Meet India’s ‘Lake Man’, a Bengaluru-based mechanical engineer on lake revival mission | Lifestyle News

Bengaluru is often seen as a slice of ‘new India’ within India. People from all over the country flock to this southern city, which is the capital of Karnataka, seeking job prospects, education and a better life.

But Bengaluru, which has also earned the moniker of Silicon Valley of India due to the famed presence of IT behemoths, is reeling under acute water scarcity now. India’s Silicon Valley has now become nearly unlivable, due to this. Earlier, due to the presence of a large number of lakes, it was even called the city of lakes. Not any more, as the tech capital scrambles for water.

A pond restored by Anand Malligavad in Bengaluru. Photo: X/@Uttupaaji

Though the administration has woken up a bit late to address the problem, the first step to tackle the issue of water scarcity is to revive the lakes, which are on its deathbeds. A one-man army named Anand Malligavad is out to make a change to such a scenario. A mechanical engineer by profession, Malligavad, now termed as “India’s Lake Man” by The New York Times, has been instrumental in reclaiming Bengaluru’s 33 lakes.

His fascinating story does not end there in Bengaluru. Malligavad has restored seven lakes in the temple town of Ayodhya, nine in Lucknow and 40 water bodies in Odisha. As a child, Malligavad’s fascination for a lake near home has become instrumental in his pursuit of reviving lakes.

That childhood fancy became a passion, thanks to a newspaper report Malligavad read in 2016. The gist of the report was that 21 of India’s big cities will face acute water shortage by 2030. He realised Bengaluru was among those cities. That prompted him to know more about the lakes in and around the city and contemplate their present state.

In 1960s, Bengaluru had around 290 lakes. Like the lake beds which shrunk, that number also fell drastically to 90 by 2017. And only just 10 per cent of those 90 lakes were useful for irrigation purposes. Malligavad vowed to do something about these water bodies, which form the crucial lifeline feeding Bengaluru’s water needs. That was an essential duty he had to do.

The mechanical engineer began his toil by devoting his evenings to this noble cause. He read literature about the state of lakes and studied the issue in detail. His attempt was to seek the help of corporates to revive these water bodies. After a relentless pursuit, Malligavada managed to garner RS 1 crore for this from the company he worked for.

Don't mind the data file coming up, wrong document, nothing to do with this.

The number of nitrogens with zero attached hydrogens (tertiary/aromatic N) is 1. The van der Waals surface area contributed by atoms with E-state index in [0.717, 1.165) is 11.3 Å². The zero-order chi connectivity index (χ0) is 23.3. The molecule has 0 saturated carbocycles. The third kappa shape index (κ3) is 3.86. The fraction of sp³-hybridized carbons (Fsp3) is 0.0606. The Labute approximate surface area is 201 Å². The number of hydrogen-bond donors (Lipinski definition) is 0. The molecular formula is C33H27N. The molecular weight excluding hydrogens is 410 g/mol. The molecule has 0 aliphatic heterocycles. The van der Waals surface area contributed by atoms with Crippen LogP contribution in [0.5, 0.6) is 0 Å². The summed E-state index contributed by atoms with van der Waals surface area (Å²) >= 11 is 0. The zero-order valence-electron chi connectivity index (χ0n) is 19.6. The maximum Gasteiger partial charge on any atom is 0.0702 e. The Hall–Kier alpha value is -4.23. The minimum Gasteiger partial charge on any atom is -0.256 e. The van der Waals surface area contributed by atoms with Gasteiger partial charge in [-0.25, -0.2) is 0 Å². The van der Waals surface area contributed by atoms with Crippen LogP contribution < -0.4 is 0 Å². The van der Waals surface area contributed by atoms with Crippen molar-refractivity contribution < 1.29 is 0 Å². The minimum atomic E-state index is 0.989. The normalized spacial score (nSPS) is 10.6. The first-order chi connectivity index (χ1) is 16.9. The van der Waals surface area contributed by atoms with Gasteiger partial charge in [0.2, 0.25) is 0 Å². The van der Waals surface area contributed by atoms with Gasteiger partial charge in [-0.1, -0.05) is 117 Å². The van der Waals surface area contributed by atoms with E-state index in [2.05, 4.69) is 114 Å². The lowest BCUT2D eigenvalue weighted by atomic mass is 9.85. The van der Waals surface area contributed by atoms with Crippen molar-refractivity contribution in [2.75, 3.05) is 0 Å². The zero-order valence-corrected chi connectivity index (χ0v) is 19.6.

After a muddy lake was cleaned. Photo:X/@SLSVPurpose

He initiated efforts to revive the 36-acre Kyalasanahalli Lake, which was in shambles. After he initiated awareness camps for those who stayed nearby, popular participation in his pet project increased.

With the help of locals and labourers, he managed to remove four lakh cubic metres of mud from the lake’s dry bed. Using that mud, he made tiny islands within the lake. These islands are now teeming with thousands of bird species and trees as the Kyalasanahalli lake restoration project in Bommasandra captured the nation’s fancy.

In the next rains, the waterbed of the lake, from which the huge pile of mud was removed, was afresh with water. The lake got back its natural habitat and its natural ecosystem got a fresh lease of life. Through similar efforts, he infused life into many dry lake beds which were shrinking into just piles of dry mud.

Corporates flocked to invest in Malligavada’s lake restoration projects, providing the much-needed financial capital. Malligavada’s modus operandi is to ensure the foundations of lakes are intact and revive them by resorting to ancient knowledge. He is able to protect the aquatic species as well as the local vegetation through the process.

A water body cleaned by Anand Malligavad. Photo: X/ ANI

As he goes on reviving water bodies staring at extinction, Malligavada’s motto is simple–learn to respect our natural resources. And lead a life which syncs in a friendly manner with nature. Limit the use of resources provided by nature only as much as we need. Preserve water. If possible, spend half of your life for you, and the rest for conservation. That is a lofty vision.

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